JK: You're coming down to the South where you need to build more of a coalition if you are to win the nomination. North Carolina, like South Carolina, is home to a historic Black and African American community. How do you intend to build that coalition and how do you intend to bridge some of the gaps that you have been criticized for?

PB: I want black voters to know that I'm never going to take any vote for granted and that I'm out here to earn that support, and I know that's a lot to ask, especially because people have had a matter of months rather than years or decades to get to know me. What we have put forward, the Frederick Douglas Plan, is the most comprehensive vision for Black America of any candidate right now, and I've been able to deliver in our hometown on black unemployment, poverty falling, supporting businesses - and the areas where we have a long way to go in my city and as a country. I've seen what's at stake and am partnering with everyone who can offer their own perspective to help move us forward. Most black voters I talk to are laser focused, in particular, on making sure that we beat Donald Trump. That is my focus too and I am the only candidate who has beaten Bernie Sanders anywhere. So if it comes down to it, and you're not too sure that Senator Sanders is going to be the answer to win this election that is a must win for so many with so much to lose, I'm offering a different way.

JK: When we talk about, affordable housing is probably a big part of that. You may not be aware, but in Durham, North Carolina, we had an instance where a place called McDougald Terrace, home to more than 100 families, they all had to be evacuated because of carbon monoxide leaks. What is your plan for affordable housing? How would you treat and how would you respond to a situation like we had in Durham?

PB: You know, I've had to manage situations like that as mayor, too, and what we've seen is that so many Americans are either in substandard housing or cannot afford good housing options at all. It's why we need to make sure there's federal leadership, and I've put forward a comprehensive housing policy to make sure that we build more units of affordable housing and raise the standards, as well as empowering tenets, making sure unlawful evictions stop, and working with cities to deliver real solutions. We cannot go on like this. Right now there's a crisis both of income - so many Americans working full time, they don't earn enough to where they can afford housing, even in relatively affordable places - and a crisis of supply where we need to create more affordable housing options.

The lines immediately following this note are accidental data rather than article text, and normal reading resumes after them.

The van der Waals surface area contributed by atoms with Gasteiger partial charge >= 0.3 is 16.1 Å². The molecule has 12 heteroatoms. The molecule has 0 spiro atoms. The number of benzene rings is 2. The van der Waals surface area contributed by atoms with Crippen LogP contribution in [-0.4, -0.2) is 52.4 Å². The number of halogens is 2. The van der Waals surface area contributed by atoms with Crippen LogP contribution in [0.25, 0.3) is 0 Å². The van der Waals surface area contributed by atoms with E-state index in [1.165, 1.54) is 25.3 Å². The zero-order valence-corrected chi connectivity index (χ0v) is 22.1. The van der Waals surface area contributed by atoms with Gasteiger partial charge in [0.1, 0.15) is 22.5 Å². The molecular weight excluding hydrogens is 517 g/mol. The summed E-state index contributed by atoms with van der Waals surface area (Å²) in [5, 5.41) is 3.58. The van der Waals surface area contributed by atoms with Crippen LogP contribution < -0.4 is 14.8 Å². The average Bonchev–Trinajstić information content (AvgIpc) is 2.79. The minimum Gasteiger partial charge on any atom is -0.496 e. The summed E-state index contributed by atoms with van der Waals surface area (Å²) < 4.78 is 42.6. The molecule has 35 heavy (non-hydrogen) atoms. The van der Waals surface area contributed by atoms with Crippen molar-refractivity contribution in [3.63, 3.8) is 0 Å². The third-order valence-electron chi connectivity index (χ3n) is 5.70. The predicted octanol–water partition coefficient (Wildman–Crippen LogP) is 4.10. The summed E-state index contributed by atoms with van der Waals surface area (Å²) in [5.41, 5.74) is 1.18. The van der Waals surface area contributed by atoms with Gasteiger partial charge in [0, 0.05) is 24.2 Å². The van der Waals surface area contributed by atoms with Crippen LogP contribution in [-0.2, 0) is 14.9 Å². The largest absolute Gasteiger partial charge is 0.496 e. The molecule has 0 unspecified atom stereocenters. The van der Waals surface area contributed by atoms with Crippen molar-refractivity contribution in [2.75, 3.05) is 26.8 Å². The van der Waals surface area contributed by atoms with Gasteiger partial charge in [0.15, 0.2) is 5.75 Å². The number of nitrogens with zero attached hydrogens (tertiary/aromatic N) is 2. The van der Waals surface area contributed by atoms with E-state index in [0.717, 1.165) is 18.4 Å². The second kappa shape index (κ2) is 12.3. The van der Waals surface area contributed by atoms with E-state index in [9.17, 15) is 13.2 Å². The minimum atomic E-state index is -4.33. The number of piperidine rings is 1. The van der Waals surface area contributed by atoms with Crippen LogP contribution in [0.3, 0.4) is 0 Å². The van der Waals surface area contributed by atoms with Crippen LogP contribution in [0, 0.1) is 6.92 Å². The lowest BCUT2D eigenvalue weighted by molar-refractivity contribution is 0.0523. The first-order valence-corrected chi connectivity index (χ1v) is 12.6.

JK: The last debate, a lot of the Democratic contenders all kind of targeted Mayor Bloomberg. To my knowledge, he's never won a race, he doesn't have any delegates. You have plenty of delegates and so does Senator Sanders. Will more attention be focused on Senator Sanders tomorrow night?

PB: You know we're just a few days away from a situation where Senator Sanders might have an unstoppable lead, and for the majority of Democrats who are looking for a different way, I'm offering, again, the only campaign to defeat Senator Sanders anywhere, where we had a success in Iowa, and the campaign that's doing it by drawing together Democrats as well as independents and some Republicans and that is so important for us to win in November. We have got to defeat Donald Trump. It is our only chance, and I'm offering the way forward to do that.

JK: My last question for you is about your history in the military and your credentials there. North Carolina and in our market is Fort Bragg, Camp Lejeune, so many different places where the military is. Talk about your outreach to these military communities and especially building this notion that a Democrat can be pro-military as opposed to some pundits who say only the Republicans can own patriotism.

PB: As a veteran who knows what's at stake being sent to war by an American president, I am committed to supporting not only service members but their families and veterans when they come home. We've not only put forward plans to do it - I've lived it. When we've got a President like this one, who avoided serving when it was his turn, who says traumatic brain injury is no big deal, who diverts dollars that could be used for military housing and schools and supporting military families and send them to a wall that's never going to be built, this is the best opportunity we've had in a long time to challenge this president and his party on military issues. Why wouldn't we put forward a veteran who has actually had that experience?

JK: Mayor Buttigeig, thanks so much for taking time with us and ABC11.

PB: Thank you, good to be with you.